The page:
Using the Force
Rush Olson uses The Force to change TV channels; photo by Dave French

Last Tuesday, I found myself in an eating/drinking establishment watching a heated contest on the television. Literally heated, as in two fencers dueling it out over a pit of hot lava.

No, it wasn’t some new promotion the venerable sport of fencing implemented to jolt itself into the mainstream (although that would probably do the trick). No, this place didn’t actually have any live sports on at all, at least on the TVs I could see from my seat. This matchup was between the Sith and the Jedi. It was a scene from Episode III of the Star Wars film series.

It also got me thinking about ways I would manipulate The Force if I possessed a Jedi-esque midichlorian count. In addition to keeping a dropped fork from hitting the floor (a Jedi never worries about the five-second rule) and influencing traffic stops in my favor, I would think I could pull off changing the TV channel in a local watering hole with a wave of my hand.


Imagine if you could walk into Upper 90 on College and instantly put every screen in there on the Rangers game. Back during the television station portion of my career, I would have gladly turned to the dark side to have the power to cram KXTX-39’s Big 12 basketball or Dallas Stars coverage onto people’s radars.

And, of course. I would use this power to always ensure sports ended up on display. That’s not just because I love sports and watch little else in an effort to bring you an informative weekly blog on the subject. It’s because that’s what’s best to have on in a public house. There’s a reason we don’t have romantic comedy speakeasies and that Netflix doesn’t open taverns.

As bar movies go, the portion of Revenge of the Sith I saw was about as good as it gets. It helps that the franchise is one that can generate conversation. And it features a whole bunch of scenes that, as noted at the beginning of this column, look a lot like sports. You can follow a light saber battle while also enjoying casual conversation and discussing the outcome with your buddies Tom and Dave (spoiler alert: Obi-Wan kicks Anakin’s butt).

But most films don’t work in a bar setting. If you have other screens in the place tuned to other programming, it’s not easy to focus, and you probably can’t hear the dialogue. You stare at the people on the screen wondering what the hell Senator Palpatine is saying to the little green man on the other side of the Senate Chamber. And you generally have to devote two full hours to a movie to get the gist of it. Even for a half hour television show, the equation is suboptimal. It occasionally works in a small, relatively deserted bar where the bartender and a couple of the patrons are into it, but that hardly seems a sustainable business model.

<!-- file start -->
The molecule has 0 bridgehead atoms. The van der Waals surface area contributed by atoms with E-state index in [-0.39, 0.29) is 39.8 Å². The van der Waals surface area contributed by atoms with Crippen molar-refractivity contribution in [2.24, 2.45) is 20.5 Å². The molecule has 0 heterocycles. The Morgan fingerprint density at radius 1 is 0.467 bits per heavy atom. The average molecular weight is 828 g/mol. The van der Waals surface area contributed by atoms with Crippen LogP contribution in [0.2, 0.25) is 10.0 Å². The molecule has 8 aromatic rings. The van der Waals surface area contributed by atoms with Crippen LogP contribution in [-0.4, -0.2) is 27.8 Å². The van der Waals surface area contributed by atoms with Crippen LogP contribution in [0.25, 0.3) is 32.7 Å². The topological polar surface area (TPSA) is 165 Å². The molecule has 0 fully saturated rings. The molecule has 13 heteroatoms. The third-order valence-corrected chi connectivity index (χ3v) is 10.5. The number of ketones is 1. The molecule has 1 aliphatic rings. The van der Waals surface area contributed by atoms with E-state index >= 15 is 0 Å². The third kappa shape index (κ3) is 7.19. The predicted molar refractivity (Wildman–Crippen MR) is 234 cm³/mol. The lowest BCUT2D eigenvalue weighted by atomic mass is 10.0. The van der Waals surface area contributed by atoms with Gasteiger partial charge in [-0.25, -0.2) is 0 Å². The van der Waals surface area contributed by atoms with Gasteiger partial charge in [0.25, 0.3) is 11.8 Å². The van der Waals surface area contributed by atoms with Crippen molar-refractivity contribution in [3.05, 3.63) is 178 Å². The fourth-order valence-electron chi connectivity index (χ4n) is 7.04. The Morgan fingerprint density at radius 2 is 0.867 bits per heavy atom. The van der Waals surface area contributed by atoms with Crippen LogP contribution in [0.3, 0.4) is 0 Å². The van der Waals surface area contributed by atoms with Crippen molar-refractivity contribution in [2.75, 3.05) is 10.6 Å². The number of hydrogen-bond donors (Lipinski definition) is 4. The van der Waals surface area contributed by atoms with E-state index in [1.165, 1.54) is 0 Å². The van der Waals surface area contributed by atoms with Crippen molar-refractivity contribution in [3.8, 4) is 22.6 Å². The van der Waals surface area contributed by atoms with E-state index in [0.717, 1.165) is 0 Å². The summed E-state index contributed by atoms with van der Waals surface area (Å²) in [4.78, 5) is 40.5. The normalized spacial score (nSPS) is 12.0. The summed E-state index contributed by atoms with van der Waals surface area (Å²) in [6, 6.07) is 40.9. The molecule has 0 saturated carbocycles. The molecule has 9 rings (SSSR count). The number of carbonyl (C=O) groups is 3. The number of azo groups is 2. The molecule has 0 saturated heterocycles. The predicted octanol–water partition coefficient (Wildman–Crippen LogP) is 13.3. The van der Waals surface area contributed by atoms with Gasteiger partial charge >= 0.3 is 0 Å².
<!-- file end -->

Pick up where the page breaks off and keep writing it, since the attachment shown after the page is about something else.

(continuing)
Sports, on the other hand, doesn’t require audio to work. You can follow it via the on-screen action and graphics. You can also keep up with more than one game at once, and that functionality, in fact, is a big part of the appeal of the sports bar. Not long ago I wanted to watch baseball, hockey, and basketball all at the same time, so I went to Boomerjacks. Plus, you can talk to old or brand new friends about what’s going on and enhance the experience by doing so, as opposed to having people tell you to shut up because they couldn’t make out Jar Jar Binks’ latest folksy wisdom.

The proprietors of the establishment where we observed the aberrant tv bar content bill themselves as being the “last kids picked..” Maybe that’s why they didn’t have sports on. I don’t know. What I do know is that if I’d walked in there and felt the Force flowing through me, I’d have fixed their misstep with a wave of my hand.

Alas, my Jedi skills were found wanting. They still are. Friday night, I wanted to watch the BIG3 basketball games with friends. I had to ask the bartender to switch the channel for me.